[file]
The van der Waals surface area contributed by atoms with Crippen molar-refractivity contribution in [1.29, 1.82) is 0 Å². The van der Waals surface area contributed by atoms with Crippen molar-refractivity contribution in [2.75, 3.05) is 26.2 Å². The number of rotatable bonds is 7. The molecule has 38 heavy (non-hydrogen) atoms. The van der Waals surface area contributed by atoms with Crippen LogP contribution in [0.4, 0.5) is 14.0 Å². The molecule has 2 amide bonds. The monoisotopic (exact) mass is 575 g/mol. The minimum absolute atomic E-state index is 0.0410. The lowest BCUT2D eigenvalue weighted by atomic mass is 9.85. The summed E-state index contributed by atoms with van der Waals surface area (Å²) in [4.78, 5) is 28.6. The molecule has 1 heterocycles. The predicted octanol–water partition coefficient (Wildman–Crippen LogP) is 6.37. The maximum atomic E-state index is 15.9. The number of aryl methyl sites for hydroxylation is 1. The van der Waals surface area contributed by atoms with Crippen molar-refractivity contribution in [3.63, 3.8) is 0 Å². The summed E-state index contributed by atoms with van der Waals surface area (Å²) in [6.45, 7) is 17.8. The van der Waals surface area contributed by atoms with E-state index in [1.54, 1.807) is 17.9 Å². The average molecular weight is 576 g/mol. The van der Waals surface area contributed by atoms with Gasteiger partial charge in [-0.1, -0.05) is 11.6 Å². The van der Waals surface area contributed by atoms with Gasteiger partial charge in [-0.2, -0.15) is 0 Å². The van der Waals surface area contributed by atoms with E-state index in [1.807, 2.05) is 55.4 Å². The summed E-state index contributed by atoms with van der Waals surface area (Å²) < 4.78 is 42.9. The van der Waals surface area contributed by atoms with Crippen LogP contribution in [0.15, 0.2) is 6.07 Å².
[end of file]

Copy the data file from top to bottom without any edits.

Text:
The van der Waals surface area contributed by atoms with Crippen molar-refractivity contribution in [1.29, 1.82) is 0 Å². The van der Waals surface area contributed by atoms with Crippen molar-refractivity contribution in [2.75, 3.05) is 26.2 Å². The number of rotatable bonds is 7. The molecule has 38 heavy (non-hydrogen) atoms. The van der Waals surface area contributed by atoms with Crippen LogP contribution in [0.4, 0.5) is 14.0 Å². The molecule has 2 amide bonds. The monoisotopic (exact) mass is 575 g/mol. The minimum absolute atomic E-state index is 0.0410. The lowest BCUT2D eigenvalue weighted by atomic mass is 9.85. The summed E-state index contributed by atoms with van der Waals surface area (Å²) in [4.78, 5) is 28.6. The molecule has 1 heterocycles. The predicted octanol–water partition coefficient (Wildman–Crippen LogP) is 6.37. The maximum atomic E-state index is 15.9. The number of aryl methyl sites for hydroxylation is 1. The van der Waals surface area contributed by atoms with Crippen molar-refractivity contribution in [3.63, 3.8) is 0 Å². The summed E-state index contributed by atoms with van der Waals surface area (Å²) in [6.45, 7) is 17.8. The van der Waals surface area contributed by atoms with E-state index in [1.54, 1.807) is 17.9 Å². The average molecular weight is 576 g/mol. The van der Waals surface area contributed by atoms with Gasteiger partial charge in [-0.1, -0.05) is 11.6 Å². The van der Waals surface area contributed by atoms with Gasteiger partial charge in [-0.2, -0.15) is 0 Å². The van der Waals surface area contributed by atoms with E-state index in [1.807, 2.05) is 55.4 Å². The summed E-state index contributed by atoms with van der Waals surface area (Å²) < 4.78 is 42.9. The van der Waals surface area contributed by atoms with Crippen LogP contribution in [0.15, 0.2) is 6.07 Å².